Then it hit me: mobile…cloud… Ah, yes! I can create my Share post on my iPad, and I can use Share’s Visual Editor to paste in links to YouTube videos, images on Flickr, and so on. So, if I keep my content in the cloud, I can access it on my mobile device or my computer (or even on someone else’s computer), without any trouble. It’s in the cloud; it’s always there.
So, the more I move my learning materials to the cloud, the easier it will be for me to access them from mobile devices and share them with my students — more and more of whom will be accessing courses on their mobile devices. It’s an inevitable shift. How might you make the cloud work for you?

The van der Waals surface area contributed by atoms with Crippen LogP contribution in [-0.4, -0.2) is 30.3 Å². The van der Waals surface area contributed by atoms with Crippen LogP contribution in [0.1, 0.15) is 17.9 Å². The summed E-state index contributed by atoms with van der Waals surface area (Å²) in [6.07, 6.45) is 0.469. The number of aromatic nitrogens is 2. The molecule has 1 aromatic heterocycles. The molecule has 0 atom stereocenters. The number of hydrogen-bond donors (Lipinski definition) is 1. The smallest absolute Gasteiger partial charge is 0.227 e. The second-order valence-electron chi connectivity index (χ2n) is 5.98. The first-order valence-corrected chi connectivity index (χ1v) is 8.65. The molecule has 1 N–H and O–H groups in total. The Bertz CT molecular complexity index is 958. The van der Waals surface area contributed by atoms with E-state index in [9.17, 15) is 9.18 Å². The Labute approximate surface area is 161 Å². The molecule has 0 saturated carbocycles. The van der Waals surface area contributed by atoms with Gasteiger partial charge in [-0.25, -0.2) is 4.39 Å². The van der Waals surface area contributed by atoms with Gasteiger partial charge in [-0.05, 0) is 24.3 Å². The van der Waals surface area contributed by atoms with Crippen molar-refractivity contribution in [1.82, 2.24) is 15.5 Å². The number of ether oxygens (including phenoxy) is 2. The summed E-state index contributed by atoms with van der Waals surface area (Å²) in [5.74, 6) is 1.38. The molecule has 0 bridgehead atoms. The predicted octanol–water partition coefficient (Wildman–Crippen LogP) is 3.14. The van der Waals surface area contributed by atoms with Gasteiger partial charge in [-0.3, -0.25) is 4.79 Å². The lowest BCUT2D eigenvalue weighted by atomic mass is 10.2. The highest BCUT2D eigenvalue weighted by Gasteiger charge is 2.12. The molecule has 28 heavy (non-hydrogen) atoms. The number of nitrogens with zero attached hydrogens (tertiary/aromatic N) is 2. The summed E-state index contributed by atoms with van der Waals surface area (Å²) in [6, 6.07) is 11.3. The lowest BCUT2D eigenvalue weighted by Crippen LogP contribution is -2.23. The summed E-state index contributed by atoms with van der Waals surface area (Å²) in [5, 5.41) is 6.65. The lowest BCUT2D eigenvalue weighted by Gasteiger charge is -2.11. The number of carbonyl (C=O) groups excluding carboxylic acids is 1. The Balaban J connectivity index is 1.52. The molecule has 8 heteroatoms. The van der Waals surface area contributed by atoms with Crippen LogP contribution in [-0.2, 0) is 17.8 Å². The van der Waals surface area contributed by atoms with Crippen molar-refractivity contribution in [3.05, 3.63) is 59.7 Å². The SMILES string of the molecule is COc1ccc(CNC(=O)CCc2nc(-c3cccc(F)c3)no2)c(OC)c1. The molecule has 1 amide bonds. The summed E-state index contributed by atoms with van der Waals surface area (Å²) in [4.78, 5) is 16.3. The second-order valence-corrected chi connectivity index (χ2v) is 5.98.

Rob Kadel, Ph.D.
Pearson Academic Training & Consulting
How low is your conference bar set these days? What does it take to make your experience "worth it" anymore? Is it 1 good keynote and 1 good session? Is that enough? Maybe it's a solid pre-conference workshop and two good sessions. Or is it even less?
I go to 30-40 conferences (led by educators) each year. Typically I present a keynote address, a few workshops, or possibly a pre-conference session, but I certainly have plenty of time to see and hear a lot of other presenters. This also means that I end up eating lunch or an occasional dinner with dozens, if not hundreds of strangers. So, I've been doing some research around the gambling that takes place at conferences. No, not dice in the back of the kitchen or inviting strangers back to a hotel room...(Those are the tech conferences.) I'm talking about the conference session roulette that everyone takes part in. Come on lucky session #4...daddy needs a new educational game!